The Door To The Outer Court


Read Exodus 27:16-17.

The Door of the Outer Court was a large curtain, made of fine linen, coloured in blue, purple, red and white. The curtain was supported by wooden pillars that were based in brass sockets, with silver capitals, just like the other pillars of the Outer Court curtain. The door curtain was fastened to the pillars with gold hooks.

Each of the colours has a significance:

Blue indicates heavenly and godly: “Behold your God”, Isaiah 40:9, pointing to John’s gospel, where doubting Thomas eventually says to Jesus “My Lord and my God”, John 20:28.

Purple signifies kingship: “Behold your King”, Zechariah 9:9, pointing to Matthew’s gospel, where Jesus, the descendant of King David (Matthew 1:1), declares after rising from the dead: “All authority in heaven and on earth is given to Me”, Matthew 28:18.

Red signifies blood: “Behold My servant”, Isaiah 52:13 / Isaiah 53:5, pointing to Mark’s gospel, where Jesus says He “came to serve and to give His life as a ransom for many”, Mark 10:45.

White signifies purity and a right humanity: “Behold the man”, Zechariah 6:12, pointing to Luke’s gospel, where Pilate says of Jesus “Behold, I have found not one fault in this man”, Luke 23:4 / Luke 23:14.

These four colours are woven together to become the complete Door, just as the four gospels combine to give a complete picture of Jesus. Jesus Christ is pure and righteous, kingly and godly, and this is how He as a man can be our ransom, the Door for us to enter into God’s presence in the Tabernacle.

Jesus said “I am the Door; if any man enters through Me he shall be saved”, John 10:9, and “I am the way, the truth and the life; no man comes to [God] the Father except through Me”, John 14:6.

This claim by Jesus is unique and exclusive, but just look at Jesus’ life and His conduct: He was surrounded by all kinds of people with all sorts of histories and conditions and motives, yet Simon Peter (one of His closest disciples) could later say of Him “He did no sin, neither was there any deceit found in His mouth”, 1 Peter 2:22.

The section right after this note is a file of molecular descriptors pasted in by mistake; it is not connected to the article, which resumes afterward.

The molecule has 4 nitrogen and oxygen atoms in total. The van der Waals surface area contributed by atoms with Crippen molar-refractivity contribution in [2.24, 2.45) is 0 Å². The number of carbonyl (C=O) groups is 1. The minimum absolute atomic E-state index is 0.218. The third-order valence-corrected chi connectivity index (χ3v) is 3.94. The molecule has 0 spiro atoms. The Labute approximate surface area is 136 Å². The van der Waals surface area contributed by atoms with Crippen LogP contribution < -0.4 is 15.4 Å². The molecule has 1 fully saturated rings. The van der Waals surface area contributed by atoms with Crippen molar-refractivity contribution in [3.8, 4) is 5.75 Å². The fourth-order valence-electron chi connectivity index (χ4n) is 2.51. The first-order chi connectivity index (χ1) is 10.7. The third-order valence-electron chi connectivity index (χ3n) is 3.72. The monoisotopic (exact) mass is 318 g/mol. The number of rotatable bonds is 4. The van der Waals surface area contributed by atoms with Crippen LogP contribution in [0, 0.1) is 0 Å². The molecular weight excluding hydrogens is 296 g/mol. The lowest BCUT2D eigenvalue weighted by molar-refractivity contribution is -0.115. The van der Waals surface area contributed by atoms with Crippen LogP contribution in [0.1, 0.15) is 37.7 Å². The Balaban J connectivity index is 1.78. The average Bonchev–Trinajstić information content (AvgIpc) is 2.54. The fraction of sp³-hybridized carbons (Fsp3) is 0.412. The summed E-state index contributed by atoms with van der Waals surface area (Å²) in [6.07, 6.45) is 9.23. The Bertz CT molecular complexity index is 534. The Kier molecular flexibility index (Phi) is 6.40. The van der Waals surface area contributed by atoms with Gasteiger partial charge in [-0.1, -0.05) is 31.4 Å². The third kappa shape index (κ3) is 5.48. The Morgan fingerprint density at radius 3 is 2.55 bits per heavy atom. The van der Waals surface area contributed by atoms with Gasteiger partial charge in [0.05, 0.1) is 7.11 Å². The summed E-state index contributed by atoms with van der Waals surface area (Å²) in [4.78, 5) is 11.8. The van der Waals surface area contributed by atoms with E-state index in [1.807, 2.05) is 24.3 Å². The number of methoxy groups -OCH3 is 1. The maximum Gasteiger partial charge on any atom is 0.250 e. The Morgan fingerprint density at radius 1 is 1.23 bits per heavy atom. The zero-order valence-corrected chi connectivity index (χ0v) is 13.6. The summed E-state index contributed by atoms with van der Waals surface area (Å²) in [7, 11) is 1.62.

Peter had seen Jesus in all sorts of situations with all manner of people (from religious leaders to the lowest prostitutes, publicans and tax collectors), yet he wrote “we did not follow cleverly devised myths when we made known to you the power and coming of our Lord Jesus Christ, but we were eyewitnesses of that One’s majesty”, 2 Peter 1:16.

The Door of the Outer Court is the only way in, inviting and attractive. The Door speaks of both the compassion and the kingliness of Jesus, His nature as both God and a genuine man, Son of God and son of man, woven together like a beautiful tapestry of “the appearing to man of the kindness and love of our Saviour God”, Titus 3:4.

Jesus said “I am the Door; if any man enters through Me he shall be saved”, John 10:9. Do take a good look at the Door; then enter in through the Door. Once you are inside the Tabernacle, you will discover so much about what Jesus meant by “be saved” and how this can come about in your experience, beginning at the Burnt Offering Altar and the Laver.


"Consider it pure joy, my brothers, whenever you face trials of many kinds."